In any event, read The Third Policeman, the next Flann O’Brien novel. If At Swim-Two-Birds annihilates axiomatic notions of what it means to read and write, The Third Policeman annihilates axiomatic notions of what it means to exist. Its narrator is a man with a wooden leg who, to his own puzzlement, has no name that he can recall. He commits a chilling murder- robbery to finance his scholarly interest in de Selby, a lunatic savant who believes, for example, that nocturnal darkness is an “insanitary condition of the atmosphere due to accretions of black air,” and who attributes the “softening and degeneration of the human race … to its progressive predilection for interiors and waning interest in the art of going out and staying there,” asserting therefore that “a row of houses” is “a row of necessary evils.” De Selby is the subject of hilariously digressive academic footnotes (shades of Pale Fire, you would say, but for the fact that Nabokov had not yet written it); the main text is primarily concerned with the adventures of our antihero who, wandering through a weirdly defamiliarized rural district, comes to be detained by a pair of cheerfully batty policemen. Their worldview is what you might call bicyclogical: things fully make sense only when regarded through a lens involving tire pumps, handlebars, and light dynamos. It’s connected to the “Atomic Theory”:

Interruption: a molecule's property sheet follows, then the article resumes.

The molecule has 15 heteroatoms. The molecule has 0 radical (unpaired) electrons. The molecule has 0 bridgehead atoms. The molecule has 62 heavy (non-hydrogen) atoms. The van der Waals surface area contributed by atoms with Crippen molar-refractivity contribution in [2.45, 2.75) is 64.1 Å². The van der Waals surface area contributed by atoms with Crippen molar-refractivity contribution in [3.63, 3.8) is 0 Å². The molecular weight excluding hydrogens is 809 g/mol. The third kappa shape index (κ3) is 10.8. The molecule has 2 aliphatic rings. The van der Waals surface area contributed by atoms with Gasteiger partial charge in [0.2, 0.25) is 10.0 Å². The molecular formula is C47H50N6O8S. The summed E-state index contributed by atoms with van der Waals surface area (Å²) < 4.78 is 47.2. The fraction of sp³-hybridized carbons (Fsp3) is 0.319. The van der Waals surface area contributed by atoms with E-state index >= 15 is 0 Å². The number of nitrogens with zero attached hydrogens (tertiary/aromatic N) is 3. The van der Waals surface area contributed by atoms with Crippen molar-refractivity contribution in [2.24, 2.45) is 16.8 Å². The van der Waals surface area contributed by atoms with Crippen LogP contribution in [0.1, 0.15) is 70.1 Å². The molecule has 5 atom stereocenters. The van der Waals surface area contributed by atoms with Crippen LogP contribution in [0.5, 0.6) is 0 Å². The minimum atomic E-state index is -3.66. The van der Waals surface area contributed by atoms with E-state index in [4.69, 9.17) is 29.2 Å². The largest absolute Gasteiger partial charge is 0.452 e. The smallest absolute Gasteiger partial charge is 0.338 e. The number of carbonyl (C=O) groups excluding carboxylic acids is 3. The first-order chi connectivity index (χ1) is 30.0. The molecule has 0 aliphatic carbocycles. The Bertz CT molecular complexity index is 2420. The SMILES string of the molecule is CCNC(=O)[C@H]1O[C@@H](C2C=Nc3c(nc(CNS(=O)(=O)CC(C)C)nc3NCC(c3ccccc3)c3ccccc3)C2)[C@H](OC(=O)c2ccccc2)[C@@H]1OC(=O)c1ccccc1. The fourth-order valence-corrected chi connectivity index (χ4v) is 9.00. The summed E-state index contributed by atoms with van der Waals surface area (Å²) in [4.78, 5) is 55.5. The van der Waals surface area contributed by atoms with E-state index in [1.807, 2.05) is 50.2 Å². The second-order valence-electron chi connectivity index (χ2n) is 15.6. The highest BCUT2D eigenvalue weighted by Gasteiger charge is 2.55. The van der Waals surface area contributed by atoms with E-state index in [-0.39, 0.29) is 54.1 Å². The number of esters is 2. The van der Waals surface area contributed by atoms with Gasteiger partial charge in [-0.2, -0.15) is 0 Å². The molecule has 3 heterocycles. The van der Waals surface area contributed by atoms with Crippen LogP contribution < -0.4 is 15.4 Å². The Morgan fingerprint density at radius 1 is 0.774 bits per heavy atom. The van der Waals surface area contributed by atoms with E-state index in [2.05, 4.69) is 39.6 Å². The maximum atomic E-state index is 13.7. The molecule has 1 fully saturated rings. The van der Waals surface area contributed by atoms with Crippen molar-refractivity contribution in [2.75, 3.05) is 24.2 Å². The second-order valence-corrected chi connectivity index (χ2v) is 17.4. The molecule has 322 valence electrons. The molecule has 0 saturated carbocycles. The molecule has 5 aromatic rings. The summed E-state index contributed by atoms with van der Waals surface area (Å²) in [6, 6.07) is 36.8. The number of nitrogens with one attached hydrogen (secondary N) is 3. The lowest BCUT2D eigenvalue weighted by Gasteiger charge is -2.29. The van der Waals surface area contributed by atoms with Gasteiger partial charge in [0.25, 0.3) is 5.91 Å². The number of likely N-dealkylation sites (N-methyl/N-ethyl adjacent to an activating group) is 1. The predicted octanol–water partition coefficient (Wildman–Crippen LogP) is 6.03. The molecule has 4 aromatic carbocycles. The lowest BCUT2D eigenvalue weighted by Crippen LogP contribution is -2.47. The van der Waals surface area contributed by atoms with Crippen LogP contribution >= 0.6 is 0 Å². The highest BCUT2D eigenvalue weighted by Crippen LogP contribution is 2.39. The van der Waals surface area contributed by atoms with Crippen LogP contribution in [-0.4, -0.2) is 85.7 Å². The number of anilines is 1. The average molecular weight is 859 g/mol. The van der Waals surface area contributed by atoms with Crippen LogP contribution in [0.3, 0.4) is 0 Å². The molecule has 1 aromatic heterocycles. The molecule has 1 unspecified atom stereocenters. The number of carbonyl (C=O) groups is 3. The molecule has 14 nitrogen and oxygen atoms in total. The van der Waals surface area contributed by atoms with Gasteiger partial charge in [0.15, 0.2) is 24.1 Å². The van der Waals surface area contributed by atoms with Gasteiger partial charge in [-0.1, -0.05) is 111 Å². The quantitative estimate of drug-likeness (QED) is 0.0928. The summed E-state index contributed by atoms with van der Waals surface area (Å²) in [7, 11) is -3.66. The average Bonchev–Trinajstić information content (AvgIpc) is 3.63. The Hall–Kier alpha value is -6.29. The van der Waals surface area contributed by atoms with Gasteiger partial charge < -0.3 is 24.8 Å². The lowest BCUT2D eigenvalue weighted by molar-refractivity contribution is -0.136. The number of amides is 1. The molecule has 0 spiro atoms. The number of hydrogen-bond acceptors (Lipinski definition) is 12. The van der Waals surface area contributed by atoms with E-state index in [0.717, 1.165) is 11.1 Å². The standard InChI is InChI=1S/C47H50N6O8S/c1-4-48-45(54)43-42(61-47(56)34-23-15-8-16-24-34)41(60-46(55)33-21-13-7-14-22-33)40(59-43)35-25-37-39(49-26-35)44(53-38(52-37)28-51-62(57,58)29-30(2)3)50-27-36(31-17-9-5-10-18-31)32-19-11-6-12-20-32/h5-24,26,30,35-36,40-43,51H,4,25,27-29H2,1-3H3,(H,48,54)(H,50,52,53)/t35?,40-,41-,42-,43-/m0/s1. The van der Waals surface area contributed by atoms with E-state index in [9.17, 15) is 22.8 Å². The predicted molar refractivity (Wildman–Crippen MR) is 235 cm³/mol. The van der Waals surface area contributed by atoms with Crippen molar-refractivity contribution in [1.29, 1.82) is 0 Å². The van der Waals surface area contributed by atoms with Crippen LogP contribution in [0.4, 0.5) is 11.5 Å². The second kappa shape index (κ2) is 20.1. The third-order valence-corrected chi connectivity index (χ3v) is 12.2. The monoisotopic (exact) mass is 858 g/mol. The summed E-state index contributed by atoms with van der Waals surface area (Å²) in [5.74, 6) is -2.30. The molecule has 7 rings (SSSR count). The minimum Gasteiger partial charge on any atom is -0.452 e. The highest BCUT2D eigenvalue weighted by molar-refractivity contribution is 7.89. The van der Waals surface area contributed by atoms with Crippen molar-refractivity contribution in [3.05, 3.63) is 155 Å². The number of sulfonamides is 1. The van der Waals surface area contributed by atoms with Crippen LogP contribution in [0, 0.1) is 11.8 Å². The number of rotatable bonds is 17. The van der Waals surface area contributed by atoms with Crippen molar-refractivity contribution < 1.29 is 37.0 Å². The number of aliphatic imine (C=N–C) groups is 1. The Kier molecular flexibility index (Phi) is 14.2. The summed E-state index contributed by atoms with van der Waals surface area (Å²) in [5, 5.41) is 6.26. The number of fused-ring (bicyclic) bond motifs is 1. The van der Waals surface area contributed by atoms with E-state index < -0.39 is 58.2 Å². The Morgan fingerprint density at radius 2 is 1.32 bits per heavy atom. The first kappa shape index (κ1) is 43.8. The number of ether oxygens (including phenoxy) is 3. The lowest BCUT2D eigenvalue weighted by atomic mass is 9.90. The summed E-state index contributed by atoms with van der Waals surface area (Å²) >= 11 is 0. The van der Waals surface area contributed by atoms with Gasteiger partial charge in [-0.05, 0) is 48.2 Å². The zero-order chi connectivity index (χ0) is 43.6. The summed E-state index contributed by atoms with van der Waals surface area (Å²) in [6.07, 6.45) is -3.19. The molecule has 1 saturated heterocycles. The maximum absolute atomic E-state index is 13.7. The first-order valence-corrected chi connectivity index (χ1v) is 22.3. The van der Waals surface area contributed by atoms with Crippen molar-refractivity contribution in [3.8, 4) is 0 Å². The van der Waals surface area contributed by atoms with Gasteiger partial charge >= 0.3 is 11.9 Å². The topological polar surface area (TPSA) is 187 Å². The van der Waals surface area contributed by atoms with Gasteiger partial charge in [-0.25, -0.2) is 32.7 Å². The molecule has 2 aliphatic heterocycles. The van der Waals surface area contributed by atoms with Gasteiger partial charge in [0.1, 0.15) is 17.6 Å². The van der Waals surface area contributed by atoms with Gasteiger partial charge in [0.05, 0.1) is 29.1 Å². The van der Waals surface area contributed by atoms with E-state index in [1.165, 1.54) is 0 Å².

People who spend most of their natural lives riding iron bicycles over the rocky roadsteads of this parish get their personalities mixed up with the personalities of their bicycle as a result of the interchanging of the atoms of each of them and you would be surprised at the number of people in these parts who nearly are half people and half bicycles.
There are other astounding phenomena. The police barracks is two-dimensional. A secret fraternity of one-legged men reveals itself. A policeman carves a series of ever-smaller chests, “the smallest of all being nearly half a size smaller than ordinary invisibility,” so that the narrator blurts, “I became afraid. What he was doing was no longer wonderful but terrible.” This terror gives way to another: namely, that one’s very body might be